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Microsoft Reports Growth in MCS

If you think of Microsoft partners as organizations that consult on and implement Microsoft technology solutions, one of the largest organizations in the channel is Microsoft's own Enterprise Services arm, which includes Microsoft Consulting Services (MCS).

Microsoft generally keeps communications vague about Enterprise Services and MCS, due to the sensitive nature of its occasionally testy relationship with enterprise and federal government partners. Still, the company releases some broad outlines of the group's performance in every financial report, and last week's release was no exception.

"Enterprise Services revenue grew 5 percent, and 3 percent in constant currency, as growth in Premier Support Services and Microsoft Consulting Services was partially offset by declines in custom support agreements for Windows Server 2003," said Microsoft CFO Amy Hood during the call with financial analysts.

Details in Microsoft's 10-Q filing (.DOC) with the U.S. Securities and Exchange Commission indicated that the 5 percent amounted to $64 million, suggesting overall Enterprise Services revenues for the quarter were in the neighborhood of $1.3 billion.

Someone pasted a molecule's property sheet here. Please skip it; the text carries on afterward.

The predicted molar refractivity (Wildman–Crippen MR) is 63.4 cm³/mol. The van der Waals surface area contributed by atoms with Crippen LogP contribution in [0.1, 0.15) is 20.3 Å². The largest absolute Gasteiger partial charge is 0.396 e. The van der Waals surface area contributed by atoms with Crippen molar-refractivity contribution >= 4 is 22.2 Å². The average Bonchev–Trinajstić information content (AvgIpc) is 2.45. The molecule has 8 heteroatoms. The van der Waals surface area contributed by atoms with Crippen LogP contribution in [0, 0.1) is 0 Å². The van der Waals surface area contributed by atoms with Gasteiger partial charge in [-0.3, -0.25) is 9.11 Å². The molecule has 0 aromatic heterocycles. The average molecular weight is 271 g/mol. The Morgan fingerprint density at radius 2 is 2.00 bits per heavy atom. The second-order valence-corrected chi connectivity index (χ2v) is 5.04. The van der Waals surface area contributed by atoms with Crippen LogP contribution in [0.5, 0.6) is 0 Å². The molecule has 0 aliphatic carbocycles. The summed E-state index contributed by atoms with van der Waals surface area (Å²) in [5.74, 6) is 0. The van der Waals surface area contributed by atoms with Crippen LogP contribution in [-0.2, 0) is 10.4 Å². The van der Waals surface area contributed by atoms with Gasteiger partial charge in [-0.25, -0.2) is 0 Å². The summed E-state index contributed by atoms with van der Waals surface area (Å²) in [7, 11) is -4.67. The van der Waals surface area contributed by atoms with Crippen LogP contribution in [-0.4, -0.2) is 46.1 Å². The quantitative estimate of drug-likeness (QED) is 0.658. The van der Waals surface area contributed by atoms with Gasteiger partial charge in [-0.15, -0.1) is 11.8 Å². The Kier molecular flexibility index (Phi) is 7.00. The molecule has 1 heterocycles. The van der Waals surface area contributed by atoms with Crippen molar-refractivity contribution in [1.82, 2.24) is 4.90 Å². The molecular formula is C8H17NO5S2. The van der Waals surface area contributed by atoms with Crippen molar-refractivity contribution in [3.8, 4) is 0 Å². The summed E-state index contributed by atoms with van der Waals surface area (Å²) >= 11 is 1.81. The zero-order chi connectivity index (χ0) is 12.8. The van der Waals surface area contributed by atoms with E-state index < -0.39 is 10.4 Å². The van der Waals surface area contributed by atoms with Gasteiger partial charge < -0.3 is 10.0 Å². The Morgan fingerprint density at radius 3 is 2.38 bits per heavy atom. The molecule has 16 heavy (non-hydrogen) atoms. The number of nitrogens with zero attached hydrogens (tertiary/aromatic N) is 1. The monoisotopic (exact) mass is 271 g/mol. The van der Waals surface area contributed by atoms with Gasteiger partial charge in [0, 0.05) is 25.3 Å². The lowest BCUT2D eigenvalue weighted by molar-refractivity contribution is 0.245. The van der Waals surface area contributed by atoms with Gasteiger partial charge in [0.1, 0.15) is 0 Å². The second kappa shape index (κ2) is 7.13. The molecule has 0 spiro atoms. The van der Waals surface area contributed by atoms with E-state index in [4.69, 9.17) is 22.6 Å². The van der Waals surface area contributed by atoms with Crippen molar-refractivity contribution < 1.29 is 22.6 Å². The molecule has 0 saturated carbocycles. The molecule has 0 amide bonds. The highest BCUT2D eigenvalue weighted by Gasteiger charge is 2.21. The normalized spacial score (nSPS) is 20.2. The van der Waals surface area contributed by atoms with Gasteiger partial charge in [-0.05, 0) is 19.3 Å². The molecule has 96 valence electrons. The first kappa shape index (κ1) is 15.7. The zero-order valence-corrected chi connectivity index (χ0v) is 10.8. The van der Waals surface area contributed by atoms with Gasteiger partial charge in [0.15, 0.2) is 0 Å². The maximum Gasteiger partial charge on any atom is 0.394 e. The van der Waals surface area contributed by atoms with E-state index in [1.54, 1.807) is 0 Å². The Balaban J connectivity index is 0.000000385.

What that tells us about actual MCS revenue is a little, but not a lot. We can infer that MCS revenues may be increasing at better than 5 percent to offset the custom support contracts. Meanwhile, it's hard to know how big a chunk of Enterprise Services revenues comes from MCS. Premier Support Services is a big business, and even a declining custom support agreement business is accounting for part of the revenue.

Looking ahead to Q3, Hood told analysts to expect a similar revenue growth rate for all of Enterprise Services in Q3 compared to Q2, with growth in Premier Support offsetting the Windows 2003 custom support agreement decline, and no mention of MCS as a major factor either up or down.

Microsoft's services are generally focused at the highest end, with the company claiming 75 percent of its engagements are with the Fortune 1000, and Microsoft often acts as a prime contractor, pulling partners into deals in various roles.

What are you seeing out there? Is MCS being more or less aggressive in competing with you for customer deals than you've seen in the past? Let me know at sbekker@rcpmag.com.

Posted by Scott Bekker on February 08, 2018 at 9:22 AM